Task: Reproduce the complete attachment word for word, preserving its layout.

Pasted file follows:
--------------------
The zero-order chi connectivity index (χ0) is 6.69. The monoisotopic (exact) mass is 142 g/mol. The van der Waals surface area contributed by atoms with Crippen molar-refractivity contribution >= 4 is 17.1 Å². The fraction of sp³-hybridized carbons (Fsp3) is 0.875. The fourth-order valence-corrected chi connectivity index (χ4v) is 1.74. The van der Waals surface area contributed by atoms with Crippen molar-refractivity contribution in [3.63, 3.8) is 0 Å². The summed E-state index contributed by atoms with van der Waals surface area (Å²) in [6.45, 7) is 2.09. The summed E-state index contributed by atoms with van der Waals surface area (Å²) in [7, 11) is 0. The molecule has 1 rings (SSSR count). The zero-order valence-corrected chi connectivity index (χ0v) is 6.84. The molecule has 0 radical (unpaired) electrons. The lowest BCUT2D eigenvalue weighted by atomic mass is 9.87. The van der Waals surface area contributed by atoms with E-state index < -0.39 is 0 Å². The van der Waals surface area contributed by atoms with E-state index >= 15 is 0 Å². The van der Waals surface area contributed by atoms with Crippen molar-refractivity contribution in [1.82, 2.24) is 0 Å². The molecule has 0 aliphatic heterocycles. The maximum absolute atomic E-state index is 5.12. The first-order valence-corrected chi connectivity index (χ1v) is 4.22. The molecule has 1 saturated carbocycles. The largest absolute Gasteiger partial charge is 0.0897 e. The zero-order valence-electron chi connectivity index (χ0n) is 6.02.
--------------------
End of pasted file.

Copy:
The zero-order chi connectivity index (χ0) is 6.69. The monoisotopic (exact) mass is 142 g/mol. The van der Waals surface area contributed by atoms with Crippen molar-refractivity contribution >= 4 is 17.1 Å². The fraction of sp³-hybridized carbons (Fsp3) is 0.875. The fourth-order valence-corrected chi connectivity index (χ4v) is 1.74. The van der Waals surface area contributed by atoms with Crippen molar-refractivity contribution in [3.63, 3.8) is 0 Å². The summed E-state index contributed by atoms with van der Waals surface area (Å²) in [6.45, 7) is 2.09. The summed E-state index contributed by atoms with van der Waals surface area (Å²) in [7, 11) is 0. The molecule has 1 rings (SSSR count). The zero-order valence-corrected chi connectivity index (χ0v) is 6.84. The molecule has 0 radical (unpaired) electrons. The lowest BCUT2D eigenvalue weighted by atomic mass is 9.87. The van der Waals surface area contributed by atoms with E-state index < -0.39 is 0 Å². The van der Waals surface area contributed by atoms with E-state index >= 15 is 0 Å². The van der Waals surface area contributed by atoms with Crippen molar-refractivity contribution in [1.82, 2.24) is 0 Å². The molecule has 0 aliphatic heterocycles. The maximum absolute atomic E-state index is 5.12. The first-order valence-corrected chi connectivity index (χ1v) is 4.22. The molecule has 1 saturated carbocycles. The largest absolute Gasteiger partial charge is 0.0897 e. The zero-order valence-electron chi connectivity index (χ0n) is 6.02.